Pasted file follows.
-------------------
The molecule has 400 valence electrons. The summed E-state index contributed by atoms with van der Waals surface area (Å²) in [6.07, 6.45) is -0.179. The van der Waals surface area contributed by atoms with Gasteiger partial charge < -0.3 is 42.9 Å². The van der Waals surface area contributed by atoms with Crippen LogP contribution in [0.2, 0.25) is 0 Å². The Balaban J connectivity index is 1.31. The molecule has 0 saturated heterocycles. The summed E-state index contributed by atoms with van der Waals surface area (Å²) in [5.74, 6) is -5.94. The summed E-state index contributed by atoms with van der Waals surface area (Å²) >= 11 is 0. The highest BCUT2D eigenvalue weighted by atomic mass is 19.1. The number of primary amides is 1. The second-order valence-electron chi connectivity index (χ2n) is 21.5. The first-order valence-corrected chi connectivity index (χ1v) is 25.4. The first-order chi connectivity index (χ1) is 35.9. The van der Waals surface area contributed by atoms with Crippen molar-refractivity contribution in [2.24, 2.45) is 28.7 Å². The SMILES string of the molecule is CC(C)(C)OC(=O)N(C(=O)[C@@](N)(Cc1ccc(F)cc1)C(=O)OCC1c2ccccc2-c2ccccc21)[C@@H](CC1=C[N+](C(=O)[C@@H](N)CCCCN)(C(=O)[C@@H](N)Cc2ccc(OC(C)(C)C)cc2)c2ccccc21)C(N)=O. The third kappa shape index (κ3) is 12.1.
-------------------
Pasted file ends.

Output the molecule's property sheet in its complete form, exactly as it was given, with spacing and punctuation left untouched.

The molecule has 400 valence electrons. The summed E-state index contributed by atoms with van der Waals surface area (Å²) in [6.07, 6.45) is -0.179. The van der Waals surface area contributed by atoms with Gasteiger partial charge < -0.3 is 42.9 Å². The van der Waals surface area contributed by atoms with Crippen LogP contribution in [0.2, 0.25) is 0 Å². The Balaban J connectivity index is 1.31. The molecule has 0 saturated heterocycles. The summed E-state index contributed by atoms with van der Waals surface area (Å²) in [5.74, 6) is -5.94. The summed E-state index contributed by atoms with van der Waals surface area (Å²) >= 11 is 0. The highest BCUT2D eigenvalue weighted by atomic mass is 19.1. The number of primary amides is 1. The second-order valence-electron chi connectivity index (χ2n) is 21.5. The first-order valence-corrected chi connectivity index (χ1v) is 25.4. The first-order chi connectivity index (χ1) is 35.9. The van der Waals surface area contributed by atoms with Crippen molar-refractivity contribution in [2.24, 2.45) is 28.7 Å². The SMILES string of the molecule is CC(C)(C)OC(=O)N(C(=O)[C@@](N)(Cc1ccc(F)cc1)C(=O)OCC1c2ccccc2-c2ccccc21)[C@@H](CC1=C[N+](C(=O)[C@@H](N)CCCCN)(C(=O)[C@@H](N)Cc2ccc(OC(C)(C)C)cc2)c2ccccc21)C(N)=O. The third kappa shape index (κ3) is 12.1.